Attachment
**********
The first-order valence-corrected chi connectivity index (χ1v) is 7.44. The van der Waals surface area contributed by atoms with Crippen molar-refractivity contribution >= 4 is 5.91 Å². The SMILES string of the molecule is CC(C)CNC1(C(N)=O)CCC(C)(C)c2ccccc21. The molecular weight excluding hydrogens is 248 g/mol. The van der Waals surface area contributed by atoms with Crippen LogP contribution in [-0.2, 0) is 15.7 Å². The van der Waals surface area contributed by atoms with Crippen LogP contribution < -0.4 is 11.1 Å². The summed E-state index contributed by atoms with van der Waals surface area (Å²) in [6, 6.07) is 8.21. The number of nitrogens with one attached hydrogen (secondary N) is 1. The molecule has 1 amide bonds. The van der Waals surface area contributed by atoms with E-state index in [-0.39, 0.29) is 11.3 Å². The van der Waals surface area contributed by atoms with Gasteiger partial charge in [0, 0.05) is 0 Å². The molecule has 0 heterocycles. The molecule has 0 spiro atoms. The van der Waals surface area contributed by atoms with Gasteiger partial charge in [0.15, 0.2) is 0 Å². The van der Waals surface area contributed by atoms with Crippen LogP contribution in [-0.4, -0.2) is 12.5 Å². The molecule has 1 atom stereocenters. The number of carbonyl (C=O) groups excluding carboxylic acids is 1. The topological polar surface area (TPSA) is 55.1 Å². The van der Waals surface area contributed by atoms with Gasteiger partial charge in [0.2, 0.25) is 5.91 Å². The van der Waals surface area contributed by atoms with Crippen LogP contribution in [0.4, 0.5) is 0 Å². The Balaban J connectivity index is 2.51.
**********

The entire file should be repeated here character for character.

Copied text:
The first-order valence-corrected chi connectivity index (χ1v) is 7.44. The van der Waals surface area contributed by atoms with Crippen molar-refractivity contribution >= 4 is 5.91 Å². The SMILES string of the molecule is CC(C)CNC1(C(N)=O)CCC(C)(C)c2ccccc21. The molecular weight excluding hydrogens is 248 g/mol. The van der Waals surface area contributed by atoms with Crippen LogP contribution in [-0.2, 0) is 15.7 Å². The van der Waals surface area contributed by atoms with Crippen LogP contribution < -0.4 is 11.1 Å². The summed E-state index contributed by atoms with van der Waals surface area (Å²) in [6, 6.07) is 8.21. The number of nitrogens with one attached hydrogen (secondary N) is 1. The molecule has 1 amide bonds. The van der Waals surface area contributed by atoms with E-state index in [-0.39, 0.29) is 11.3 Å². The van der Waals surface area contributed by atoms with Gasteiger partial charge in [0, 0.05) is 0 Å². The molecule has 0 heterocycles. The molecule has 0 spiro atoms. The van der Waals surface area contributed by atoms with Gasteiger partial charge in [0.15, 0.2) is 0 Å². The van der Waals surface area contributed by atoms with Crippen LogP contribution in [-0.4, -0.2) is 12.5 Å². The molecule has 1 atom stereocenters. The number of carbonyl (C=O) groups excluding carboxylic acids is 1. The topological polar surface area (TPSA) is 55.1 Å². The van der Waals surface area contributed by atoms with Gasteiger partial charge in [0.2, 0.25) is 5.91 Å². The van der Waals surface area contributed by atoms with Crippen LogP contribution in [0.4, 0.5) is 0 Å². The Balaban J connectivity index is 2.51.